“The Currency for the Next Generation is Going to Be the Capacity to Pay Attention”

Last week I had the pleasure of hearing neuroscientist David Eagleman, author of the new book Incognito: The Secret Lives of the Brain, speak at an event hosted by my local public library.

Eagleman devoted the bulk of his time to talking about his new book, his next book (Live Wired, an in-depth exploration of neuroplasticity) coming out next year, and the research he’s conducting in his Baylor lab about impulse control.

Eagleman’s work is fascinating, and he’s a compelling speaker. He shared one specific thought that I’ve been turning over in my mind all week.

He was fielding a question from the audience about the plasticity of the brain, and the impact the Age of Google was having on our attention spans these days. How does modern technology affect our brains?

Eagleman said that the brains of those growing up today in the digital age are wired differently than the brains of previous generations. It’s not fundamentally good or bad, but the change is evident. And then, his crucial observation: “The currency for the next generation is going to be the capacity to pay attention.”

I’ve been thinking a lot about Eagleman’s observation this week. Is focus going to be the sought-after skill of Generation Z? Do I have the “capacity to pay attention” that Eagleman holds as so valuable?  How can I improve my own focusing skills?

Readers, what do you think?

PS. I love Eagleman’s book about synesthesia: Wednesday is Indigo Blue.



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  1. Amber @ neuronmommy.com says:

    I would have loved to have been there! I think anyone who uses digital mediums have neuroplasticity that is different than generations that don’t use it, or were never exposed to it. But most of us didn’t use computers, etc when we were kids, so it doesn’t surprise me that younger generations are experiencing a very different type of brain wiring. What concerns me the most about our new digital age is the ability to focus, but even more is the ability to “disconnect” and enjoy non-digital experiences. I think his point and my concern go hand and hand. Will our kids be able to turn off the tv, computer, iphone…and just read a book? I sure hope so!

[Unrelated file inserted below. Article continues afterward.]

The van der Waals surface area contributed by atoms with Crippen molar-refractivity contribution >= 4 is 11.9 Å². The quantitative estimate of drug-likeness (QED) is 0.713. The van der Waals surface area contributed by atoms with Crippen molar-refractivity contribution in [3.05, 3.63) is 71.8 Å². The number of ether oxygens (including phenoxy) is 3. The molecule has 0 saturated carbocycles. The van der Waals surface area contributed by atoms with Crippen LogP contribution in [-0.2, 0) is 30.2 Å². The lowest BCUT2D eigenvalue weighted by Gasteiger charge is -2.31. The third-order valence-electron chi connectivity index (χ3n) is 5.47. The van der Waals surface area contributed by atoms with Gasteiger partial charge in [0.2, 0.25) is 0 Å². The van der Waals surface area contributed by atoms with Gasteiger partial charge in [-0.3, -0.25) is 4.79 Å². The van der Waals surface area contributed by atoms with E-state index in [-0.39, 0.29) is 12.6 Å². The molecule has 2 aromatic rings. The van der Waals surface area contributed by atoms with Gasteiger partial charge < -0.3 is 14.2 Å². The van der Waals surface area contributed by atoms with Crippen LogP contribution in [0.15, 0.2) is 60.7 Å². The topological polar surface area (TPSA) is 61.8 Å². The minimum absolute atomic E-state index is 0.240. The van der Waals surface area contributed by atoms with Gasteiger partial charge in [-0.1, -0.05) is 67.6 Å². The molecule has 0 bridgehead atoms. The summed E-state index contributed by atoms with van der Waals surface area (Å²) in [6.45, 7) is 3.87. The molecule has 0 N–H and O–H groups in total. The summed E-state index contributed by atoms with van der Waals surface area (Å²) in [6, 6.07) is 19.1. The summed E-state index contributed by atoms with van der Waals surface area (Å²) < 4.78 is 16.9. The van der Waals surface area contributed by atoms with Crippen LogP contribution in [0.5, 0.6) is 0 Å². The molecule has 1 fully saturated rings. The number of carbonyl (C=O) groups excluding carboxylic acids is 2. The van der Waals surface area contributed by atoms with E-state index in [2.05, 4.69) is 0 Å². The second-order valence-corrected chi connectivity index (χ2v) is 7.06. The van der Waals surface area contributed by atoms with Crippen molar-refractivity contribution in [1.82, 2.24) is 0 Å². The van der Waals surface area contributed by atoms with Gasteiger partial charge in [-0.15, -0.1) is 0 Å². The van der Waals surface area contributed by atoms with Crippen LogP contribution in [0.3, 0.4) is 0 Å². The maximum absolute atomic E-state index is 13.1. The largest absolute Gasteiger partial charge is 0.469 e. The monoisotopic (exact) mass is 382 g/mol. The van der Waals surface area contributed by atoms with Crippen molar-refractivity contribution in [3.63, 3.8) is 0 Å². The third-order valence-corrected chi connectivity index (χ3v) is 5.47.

2. kimberly says:

    I have really been enjoying your posts…just now have had a moment to comment!

    I wish I could have been there,too… I find the brain quite interesting. I couldn’t agree more with your post.

    I think WE will have to be more attentive to services performed for us,too. Even now, at the checkout counters, the younger cashiers are often checking their phones…

  3. Mandi says:

    I am in the in-between generation, the twenty-somethings that didn’t have a lot of technology when we were very young but certainly have had it the past fifteen years or so. I wonder what it will be like for the toddlers that play on their parents iPhones for hours…

    Although I am always very surprised and happy to find out that young people are indeed reading (and young adult literatur is one of the only categories of books that has seen an increase in sales in recent years). I hope that trend keeps up.

  4. Lucky says:

    That’s fascinating. I work in a field where we have to spend long periods of time paying attention to minute things. It’s been really hard to train anyone just out of college (and I’m only 33 — not ancient!). I wonder if they’re just not wired for it.

    Also — your library sounds awesome.

  5. Linda says:

    I think the ability to pay attention to people will be a very in demand quality very soon. I’m finding more and more with the younger set that their gadgets have their full attention. There are many people who need someone (maybe just for simple assistance or maybe because of deep wounds). To pay attention and meet those needs will set a person apart from their peers.

  6. Kara says:

    I agree with Amber that it’s harder for the younger generations to “disconnect.”

    Mandi mentions YA book sales are increasing. I’m wondering if that is because so many adults are buying YA for themselves to read. Think about how many adults read twilight and The Hunger Games. (myself included 🙂 ) I also read “grownup” books but I think some just don’t have the attention span for adult books anymore.

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